The ex-Renault and McLaren Formula 1 racer is one of a handful of non-Japanese SUPER GT drivers who are not currently permitted to enter the country because of the restrictions imposed in the wake of the global coronavirus pandemic.
Currently, foreigners arriving from 111 different countries or regions, including all of Europe, or who have been in any of those areas in the last two weeks, are being refused entry into Japan.
Speaking to Motorsport.com from his base in Finland, Kovalainen said he was simply waiting to hear more from either his SARD team or from the authorities as the situation evolves, and that he is on stand-by to travel to Japan as soon as he gets the go-ahead.
He admitted it was unlikely he would be present for the pre-season test at Fuji on June 27-28, but remains hopeful of being present for the opener at the same track on July 18-19.
“It’s a tricky situation,” Kovalainen said. “As things stand, with all the travel restrictions, it’s not possible for me to enter Japan. We are waiting and seeing how the situation evolves.
“For July, there are no promises yet, but there’s hope that the travel restrictions might be eased. There’s still a chance to take part in the first race. But the test this month is a question mark at the moment.
“I am on standby all the time. If I get a green light from the embassy or from the team, if they’ve found a way, I am able to leave immediately to be able to get there.
“It’s a strange situation. I’m hopeful there will be a solution so I can be at the first race, if not the test, and then once I’m in Japan I would be planning to stay until the autumn.”
Kovalainen took part in the Okayama pre-season test in March, sharing SARD’s all-new Toyota GR Supra with regular teammate Yuichi Nakayama, but said he subsequently changed his plans to ride out the pandemic in Japan.
#39 DENSO KOBELCO SARD GR Supra
Photo by: Masahide Kamio
“Until the end of March, I was already in Japan preparing for the season, and my plan was to stay in Japan through the pandemic,” the Finn said. “But I was actually advised by both the Japanese and Finnish governments to return home and not stay there.
“That was the reason I left. It would have been a lot easier to stay in Japan, but at that point I just followed the government advice.”
Kovalainen is one of two GT500 drivers not currently residing within Japan. The other is Real Racing Honda driver Bertrand Baguette, who is at his home in Belgium.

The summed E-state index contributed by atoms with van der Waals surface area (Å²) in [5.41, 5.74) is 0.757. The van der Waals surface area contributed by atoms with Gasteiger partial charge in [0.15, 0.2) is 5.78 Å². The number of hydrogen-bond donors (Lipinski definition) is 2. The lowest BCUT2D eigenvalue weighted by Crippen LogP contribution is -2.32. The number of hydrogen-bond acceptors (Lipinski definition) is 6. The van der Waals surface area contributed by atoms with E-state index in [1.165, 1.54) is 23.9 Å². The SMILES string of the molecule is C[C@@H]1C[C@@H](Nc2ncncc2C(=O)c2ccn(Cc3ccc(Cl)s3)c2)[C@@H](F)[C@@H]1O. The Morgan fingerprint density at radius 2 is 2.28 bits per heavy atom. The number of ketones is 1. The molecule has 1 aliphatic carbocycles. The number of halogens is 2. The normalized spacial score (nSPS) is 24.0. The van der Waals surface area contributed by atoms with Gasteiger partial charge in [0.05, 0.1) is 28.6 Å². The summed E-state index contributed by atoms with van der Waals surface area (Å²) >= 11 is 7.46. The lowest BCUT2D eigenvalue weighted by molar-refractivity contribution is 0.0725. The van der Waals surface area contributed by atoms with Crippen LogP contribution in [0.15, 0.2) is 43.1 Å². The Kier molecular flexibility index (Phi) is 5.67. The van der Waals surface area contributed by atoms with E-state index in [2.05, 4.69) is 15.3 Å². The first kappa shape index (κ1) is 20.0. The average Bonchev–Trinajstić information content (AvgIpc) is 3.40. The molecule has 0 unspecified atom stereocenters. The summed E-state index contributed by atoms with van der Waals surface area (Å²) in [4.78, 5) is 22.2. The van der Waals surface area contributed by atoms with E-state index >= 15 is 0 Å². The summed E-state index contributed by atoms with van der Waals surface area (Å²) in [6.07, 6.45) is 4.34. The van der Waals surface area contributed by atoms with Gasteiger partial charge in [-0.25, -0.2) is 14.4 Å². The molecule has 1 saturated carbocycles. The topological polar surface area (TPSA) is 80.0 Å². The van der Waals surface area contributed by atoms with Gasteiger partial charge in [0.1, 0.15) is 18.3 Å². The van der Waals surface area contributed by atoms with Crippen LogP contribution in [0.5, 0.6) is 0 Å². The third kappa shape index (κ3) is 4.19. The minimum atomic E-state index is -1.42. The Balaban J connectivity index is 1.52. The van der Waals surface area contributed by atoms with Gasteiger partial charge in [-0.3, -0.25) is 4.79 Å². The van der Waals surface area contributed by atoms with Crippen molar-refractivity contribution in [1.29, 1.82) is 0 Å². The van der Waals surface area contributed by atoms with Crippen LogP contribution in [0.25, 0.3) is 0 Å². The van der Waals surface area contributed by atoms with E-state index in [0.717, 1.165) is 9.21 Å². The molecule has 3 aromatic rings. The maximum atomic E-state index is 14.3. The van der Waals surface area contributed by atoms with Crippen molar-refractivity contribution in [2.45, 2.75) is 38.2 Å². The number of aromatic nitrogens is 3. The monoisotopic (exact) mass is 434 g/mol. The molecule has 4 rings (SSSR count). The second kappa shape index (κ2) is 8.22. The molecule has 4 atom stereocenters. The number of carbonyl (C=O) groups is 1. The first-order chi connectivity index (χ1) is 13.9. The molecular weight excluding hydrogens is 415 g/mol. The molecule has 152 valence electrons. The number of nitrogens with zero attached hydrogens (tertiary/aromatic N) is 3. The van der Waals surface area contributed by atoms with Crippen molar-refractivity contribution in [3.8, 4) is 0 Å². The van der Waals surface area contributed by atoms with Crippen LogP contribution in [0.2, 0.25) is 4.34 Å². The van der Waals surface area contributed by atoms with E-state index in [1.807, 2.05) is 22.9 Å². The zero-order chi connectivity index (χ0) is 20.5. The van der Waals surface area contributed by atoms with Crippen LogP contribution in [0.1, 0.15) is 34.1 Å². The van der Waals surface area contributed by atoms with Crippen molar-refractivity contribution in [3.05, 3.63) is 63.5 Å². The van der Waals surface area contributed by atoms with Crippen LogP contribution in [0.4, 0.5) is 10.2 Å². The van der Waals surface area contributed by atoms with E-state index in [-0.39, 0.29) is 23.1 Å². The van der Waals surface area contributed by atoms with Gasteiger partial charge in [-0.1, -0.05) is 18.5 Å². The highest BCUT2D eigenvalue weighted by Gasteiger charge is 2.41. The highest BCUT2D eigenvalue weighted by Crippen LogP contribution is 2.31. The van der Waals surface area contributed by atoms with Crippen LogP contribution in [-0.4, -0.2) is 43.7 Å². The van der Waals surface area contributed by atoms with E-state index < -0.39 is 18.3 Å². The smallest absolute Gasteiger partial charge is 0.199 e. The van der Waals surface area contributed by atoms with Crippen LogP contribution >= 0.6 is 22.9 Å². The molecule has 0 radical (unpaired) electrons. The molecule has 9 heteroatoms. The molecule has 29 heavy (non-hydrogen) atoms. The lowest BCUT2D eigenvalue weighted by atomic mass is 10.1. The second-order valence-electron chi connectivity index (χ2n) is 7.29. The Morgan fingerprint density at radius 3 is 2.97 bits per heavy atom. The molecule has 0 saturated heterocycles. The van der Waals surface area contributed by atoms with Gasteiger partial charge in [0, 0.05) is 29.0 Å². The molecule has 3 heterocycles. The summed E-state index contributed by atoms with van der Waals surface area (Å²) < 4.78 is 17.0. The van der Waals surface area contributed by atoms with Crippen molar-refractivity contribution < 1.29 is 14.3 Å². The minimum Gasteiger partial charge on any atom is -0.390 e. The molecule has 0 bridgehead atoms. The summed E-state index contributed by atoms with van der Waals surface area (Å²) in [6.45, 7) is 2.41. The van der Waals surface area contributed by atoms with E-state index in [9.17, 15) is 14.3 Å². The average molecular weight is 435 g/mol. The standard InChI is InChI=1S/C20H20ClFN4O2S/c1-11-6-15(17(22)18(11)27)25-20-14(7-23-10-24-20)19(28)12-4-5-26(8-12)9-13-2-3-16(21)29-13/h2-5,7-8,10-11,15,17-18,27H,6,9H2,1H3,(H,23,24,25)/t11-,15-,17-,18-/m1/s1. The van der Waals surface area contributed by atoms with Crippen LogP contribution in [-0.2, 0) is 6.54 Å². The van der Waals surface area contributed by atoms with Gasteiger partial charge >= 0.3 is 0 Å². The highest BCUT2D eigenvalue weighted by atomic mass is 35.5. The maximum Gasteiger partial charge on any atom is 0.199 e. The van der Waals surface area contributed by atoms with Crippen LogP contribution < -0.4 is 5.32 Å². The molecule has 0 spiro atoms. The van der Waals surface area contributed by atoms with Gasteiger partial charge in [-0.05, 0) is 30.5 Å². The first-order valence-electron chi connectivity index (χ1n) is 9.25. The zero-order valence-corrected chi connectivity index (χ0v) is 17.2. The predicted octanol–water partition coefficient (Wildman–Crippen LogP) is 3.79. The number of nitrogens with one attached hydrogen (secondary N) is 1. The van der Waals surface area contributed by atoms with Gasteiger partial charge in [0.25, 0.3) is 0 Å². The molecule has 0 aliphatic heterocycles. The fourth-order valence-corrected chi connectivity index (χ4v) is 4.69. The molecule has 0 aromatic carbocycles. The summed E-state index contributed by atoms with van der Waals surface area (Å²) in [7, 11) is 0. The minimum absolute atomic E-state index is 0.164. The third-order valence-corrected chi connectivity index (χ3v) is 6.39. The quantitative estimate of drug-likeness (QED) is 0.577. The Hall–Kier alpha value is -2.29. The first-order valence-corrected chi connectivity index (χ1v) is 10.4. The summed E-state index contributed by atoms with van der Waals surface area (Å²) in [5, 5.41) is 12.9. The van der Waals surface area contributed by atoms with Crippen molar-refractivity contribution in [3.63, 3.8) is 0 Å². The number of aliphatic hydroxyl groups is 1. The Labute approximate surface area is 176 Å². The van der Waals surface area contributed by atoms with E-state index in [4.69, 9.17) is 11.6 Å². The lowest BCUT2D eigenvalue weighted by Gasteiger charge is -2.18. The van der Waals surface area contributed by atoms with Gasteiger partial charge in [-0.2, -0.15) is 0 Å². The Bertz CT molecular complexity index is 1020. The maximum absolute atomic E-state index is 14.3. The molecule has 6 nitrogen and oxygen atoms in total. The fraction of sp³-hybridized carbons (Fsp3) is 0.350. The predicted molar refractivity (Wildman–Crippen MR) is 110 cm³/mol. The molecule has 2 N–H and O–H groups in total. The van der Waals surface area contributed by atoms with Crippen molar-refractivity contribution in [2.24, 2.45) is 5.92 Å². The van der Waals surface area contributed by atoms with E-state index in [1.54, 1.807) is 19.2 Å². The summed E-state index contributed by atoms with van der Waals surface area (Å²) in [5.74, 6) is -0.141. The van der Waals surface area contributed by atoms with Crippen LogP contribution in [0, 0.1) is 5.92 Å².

“I’m obviously trying to get back to Japan in time for the test,” Baguette told Motorsport.com. “It’s not easy because the borders are closed, I’m just working on this with Honda to find a solution. Let’s see what happens, but it’s a tricky situation.”
Both SARD and Real Racing declined comment when approached by Motorsport.com, while a spokesperson from series organiser GTA confirmed it had submitted a request to Japan’s Ministry of Justice about securing an exemption to the current entry restrictions.
Because all arrivals into Japan, including Japanese nationals, are required to serve a 14-day quarantine, in theory the latest Kovalainen and Baguette could theoretically arrive in the country and still be able to take part in the Fuji opener is July 4.
It’s not yet clear who would replace the pair if they are unable to make it, although both Toyota and Honda have many factory-contracted drivers in Japan they could call upon.
A number of drivers in the GT300 class could also face problems, including D’station Aston Martin driver Nicki Thiim, Hitotsuyama Audi man Christopher Mies, Panther Arto Team Thailand’s Sean Walkinshaw and JLOC Lamborghini driver Dennis Lind.
The remaining four foreign GT500 drivers, Ronnie Quintarelli (NISMO), Jann Mardenborough (Impul), Nick Cassidy and Sacha Fenestraz (both TOM’S) are all based in Japan and are therefore not affected by the entry restrictions.
In Japan’s other top category, Super Formula, Juri Vips, Tatiana Calderon and Charles Milesi are the drivers who are not currently in Japan. However, with the season not set to start until the end of August, there is more hope that travel restrictions could be eased by then.